Welcome to part 2 of the Getting Started with Power BI series, where we show you how to transform data into powerful visualisations.

If you missed part 1, you can find it here. This tutorial continues on from the Slicer visualisation addition in Part 1.


Part 2

CHARTS

The final elements we are going to add now are some graphical data visualisations in the form of charts. These charts will allow us to analyse some different aspects of the data whilst staying synchronised with the Slicer and Shape map.

First, we will add a Clustered column chart. On it we will show the different age group ranges from our data for an individual LGA.

  1. Under Visualisations, select the Clustered column chart element to add one to your dashboard.
  2. To add our data, we want our LGA names on the X-axis, so we drag our “LGA Official Name” field into “Axis”
  3. On the Y-axis, we want to display our gender-aggregated age ranges. Clicking the tick-box next to a field will automatically add it to the “Values” section, so go ahead and add all the ranges from “0 to 04” all the way down to “85 and over”.
  4. Once you have done this, the chart is going to look very busy and not telling us much.
  5. For this example, we want to show just one LGA name at a time, rather than all 300+ in Victoria. To do this we need to change the “Minimum category width” setting for the chart, under Format > X-Axis. Put it all the way up to 180 and, depending on the width of your chart, you should see one or two LGA’s data. Shrink the chart a bit to get it down to one LGA’s worth of data.
  6. Go ahead and play around with your chart format to get it looking how you want—I have changed the Legend to appear on the right and turned off the “Title” setting.

The final element we are going to add to this dashboard is a classic “Pie chart”. On this chart we are going to show the aggregated population split between women and men. This means that the chart will update based on ALL of the data currently filtered on our dashboard, i.e. if we have no specific LGA selected, then it will show the summarised population for the state, and if we select an LGA it will show the population just for that LGA.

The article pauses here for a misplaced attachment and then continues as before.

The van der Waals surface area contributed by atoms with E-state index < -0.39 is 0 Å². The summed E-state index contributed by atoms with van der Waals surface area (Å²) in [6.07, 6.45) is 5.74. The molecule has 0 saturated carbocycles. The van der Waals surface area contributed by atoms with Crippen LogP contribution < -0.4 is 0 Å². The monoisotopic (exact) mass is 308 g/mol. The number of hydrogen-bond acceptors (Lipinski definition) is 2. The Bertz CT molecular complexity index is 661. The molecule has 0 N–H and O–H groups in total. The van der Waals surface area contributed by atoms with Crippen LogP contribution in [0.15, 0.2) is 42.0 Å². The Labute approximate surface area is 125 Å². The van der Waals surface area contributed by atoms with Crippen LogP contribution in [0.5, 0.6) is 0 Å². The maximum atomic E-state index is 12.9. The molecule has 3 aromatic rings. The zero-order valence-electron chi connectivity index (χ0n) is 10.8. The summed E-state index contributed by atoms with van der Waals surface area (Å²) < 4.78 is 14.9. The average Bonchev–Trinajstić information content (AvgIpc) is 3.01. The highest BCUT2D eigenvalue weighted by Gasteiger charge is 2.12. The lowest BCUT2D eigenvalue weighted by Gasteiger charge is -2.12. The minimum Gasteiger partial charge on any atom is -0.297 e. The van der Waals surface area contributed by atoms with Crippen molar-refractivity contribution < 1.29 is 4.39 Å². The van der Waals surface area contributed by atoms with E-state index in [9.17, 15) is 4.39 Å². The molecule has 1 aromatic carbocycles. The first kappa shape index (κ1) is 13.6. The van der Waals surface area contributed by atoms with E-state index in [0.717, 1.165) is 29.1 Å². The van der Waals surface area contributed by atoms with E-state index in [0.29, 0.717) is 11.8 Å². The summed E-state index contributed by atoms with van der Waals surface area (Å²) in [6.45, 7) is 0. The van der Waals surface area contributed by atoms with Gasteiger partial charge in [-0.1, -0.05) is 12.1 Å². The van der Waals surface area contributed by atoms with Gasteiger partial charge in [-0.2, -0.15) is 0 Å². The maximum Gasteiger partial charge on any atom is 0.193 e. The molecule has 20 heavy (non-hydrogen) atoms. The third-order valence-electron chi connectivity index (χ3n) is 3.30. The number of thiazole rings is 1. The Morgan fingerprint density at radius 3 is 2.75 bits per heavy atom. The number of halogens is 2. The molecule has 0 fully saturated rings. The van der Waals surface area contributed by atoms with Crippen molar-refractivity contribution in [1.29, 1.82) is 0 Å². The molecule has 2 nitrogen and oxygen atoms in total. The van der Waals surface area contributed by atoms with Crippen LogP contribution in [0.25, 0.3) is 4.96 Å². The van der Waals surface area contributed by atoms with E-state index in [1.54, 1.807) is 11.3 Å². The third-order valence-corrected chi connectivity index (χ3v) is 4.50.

1. Add a Pie chart element from the Visualisations menu
    2. Because we are aggregating our data, we do not need a Legend field for this chart. Instead just add the Females and Males fields directly to “Values” by clicking the checkboxes next to them.
    3. That is it. Our chart is ready to use. The only tweaks left are to style it how we like—I have turned off the title and modified the “Detail labels” to show “Category, data value” inside the chart area.

That’s a wrap on the Getting Started with Power BI series. If you enjoyed this blog, check out our other posts below.

Tom Hollands

Tom loves the way geospatial information can be used to uncover patterns that are not visible to the naked eye. Tom was the Spatial Vision graduate cadet for 2016; he is a part of the GIS & Mapping team, but also often works in projects across the Application Development, Consultation and Training areas.

Tom completed a Master’s degree in Geospatial Information at RMIT in 2015 and has worked on various web-based mapping projects on a freelance basis until he came to Spatial Vision.
Tom Hollands